The goal of this project is to use proteomics to investigate a post-translational modification that is associated with Chromogranin A, the recently discovered autoantigen for the diabetogenic CD4 T cell clone BDC-2.5. Preliminary data shows that the antigenicity of ChgA-derived peptides can be increased significantly upon treatment with the enzyme tissue transglutaminase (TGase). Additional data indicates that natural antigen obtained from ?-cell tumors contains an aldehyde or keto functional group.
In specific aim 1 we will investigate the chemical nature of the TGase-treated peptide. For this we will test the effect of TGase treatment on altered ChgA peptides, and use proteomic purification, mass spectrometric and biochemical derivatization methods to investigate the role of peptide TGase interactions.
In specific aim 2 we will investigate the presence of an aldehyde or keto group in antigen obtained from pancreatic ?-cells. For this we will use biochemical derivatization and mass spectrometric methods to purify derivatized antigen and to identify the chemical nature of the modification. TGase-treated peptides and proteins containing an aldehyde or keto group can form covalent bonds with primary amines, such as lysines. The major histocompatibility complex class II (MHC II) molecule I-Ag7 contains several lysine residues and in specific aim 3 we will investigate whether TGase-treated peptides or ?-cell antigens form a covalent bond with I-Ag7. For this we will covalently label I-Ag7 using ?-cell antigen and biotin-labeled peptides that were treated with TGase. Proteomic and mass spectrometric methods will be used to purify and identify the covalent attachment. Post-translationally modified antigens in type 1 diabetes (T1D) have so far not been described and could play be a key role in the initiation of this disease.

Public Health Relevance

In this project the investigator proposes to study the role of post-translational modifications in Chromogranin A (ChgA), the recently identified autoantigen for the diabetogenic T cell clone BDC-2.5. The modifications to be investigated are (1) the enzymatic modification of ChgA-derived peptides with the enzyme tissue transglutaminase, and (2) the naturally occurring presence of a carbonyl functional group in ChgA isolated from pancreatic ?-cells. Additionally, the interactions of the class major histocompatibility complex (MHC I) with modified antigens will be examined.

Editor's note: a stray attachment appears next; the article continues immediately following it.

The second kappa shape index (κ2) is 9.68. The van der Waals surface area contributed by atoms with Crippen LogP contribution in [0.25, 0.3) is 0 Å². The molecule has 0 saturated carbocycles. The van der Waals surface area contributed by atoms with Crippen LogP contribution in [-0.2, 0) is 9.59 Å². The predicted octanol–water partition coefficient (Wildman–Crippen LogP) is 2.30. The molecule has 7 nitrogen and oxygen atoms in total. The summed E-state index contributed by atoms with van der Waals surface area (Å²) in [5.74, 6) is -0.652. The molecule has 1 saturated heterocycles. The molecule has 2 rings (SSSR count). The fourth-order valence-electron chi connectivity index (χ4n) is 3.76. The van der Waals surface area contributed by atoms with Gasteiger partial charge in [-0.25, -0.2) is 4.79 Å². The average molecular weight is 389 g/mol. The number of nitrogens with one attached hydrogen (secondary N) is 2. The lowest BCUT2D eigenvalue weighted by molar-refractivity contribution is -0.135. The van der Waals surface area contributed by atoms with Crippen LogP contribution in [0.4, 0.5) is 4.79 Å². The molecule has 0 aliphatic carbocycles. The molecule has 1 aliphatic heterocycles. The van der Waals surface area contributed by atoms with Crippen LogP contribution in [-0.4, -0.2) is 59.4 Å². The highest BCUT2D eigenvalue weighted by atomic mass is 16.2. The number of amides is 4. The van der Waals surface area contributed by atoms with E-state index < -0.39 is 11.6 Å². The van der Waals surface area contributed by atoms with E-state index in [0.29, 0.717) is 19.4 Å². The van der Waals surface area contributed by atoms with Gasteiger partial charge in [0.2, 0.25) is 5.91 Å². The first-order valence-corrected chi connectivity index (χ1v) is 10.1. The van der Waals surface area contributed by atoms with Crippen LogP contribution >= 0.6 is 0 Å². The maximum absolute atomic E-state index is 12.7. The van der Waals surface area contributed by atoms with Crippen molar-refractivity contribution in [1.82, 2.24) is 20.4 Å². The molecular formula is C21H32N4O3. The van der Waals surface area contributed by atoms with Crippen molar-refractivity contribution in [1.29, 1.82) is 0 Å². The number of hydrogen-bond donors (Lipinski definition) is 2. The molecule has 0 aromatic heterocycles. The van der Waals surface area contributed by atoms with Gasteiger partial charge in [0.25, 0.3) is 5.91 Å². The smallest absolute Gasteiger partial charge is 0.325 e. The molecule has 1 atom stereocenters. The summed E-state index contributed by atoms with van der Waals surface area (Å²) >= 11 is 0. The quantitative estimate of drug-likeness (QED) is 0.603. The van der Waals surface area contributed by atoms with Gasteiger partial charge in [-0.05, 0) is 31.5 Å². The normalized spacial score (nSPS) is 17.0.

National Institute of Health (NIH)
National Institute of Diabetes and Digestive and Kidney Diseases (NIDDK)
Research Scientist Development Award - Research & Training (K01)
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Special Emphasis Panel (ZDK1-GRB-R (J2))
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Hyde, James F
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University of Colorado Denver
Schools of Medicine
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Delong, Thomas; Wiles, Timothy A; Baker, Rocky L et al. (2016) Pathogenic CD4 T cells in type 1 diabetes recognize epitopes formed by peptide fusion. Science 351:711-4
Gottlieb, Peter A; Delong, Thomas; Baker, Rocky L et al. (2014) Chromogranin A is a T cell antigen in human type 1 diabetes. J Autoimmun 50:38-41
Baker, Rocky L; Delong, Thomas; Barbour, Gene et al. (2013) Cutting edge: CD4 T cells reactive to an islet amyloid polypeptide peptide accumulate in the pancreas and contribute to disease pathogenesis in nonobese diabetic mice. J Immunol 191:3990-4
Delong, Thomas; Baker, Rocky L; He, Jing et al. (2013) Novel autoantigens for diabetogenic CD4 T cells in autoimmune diabetes. Immunol Res 55:167-72
Delong, Thomas; Baker, Rocky L; He, Jing et al. (2012) Diabetogenic T-cell clones recognize an altered peptide of chromogranin A. Diabetes 61:3239-46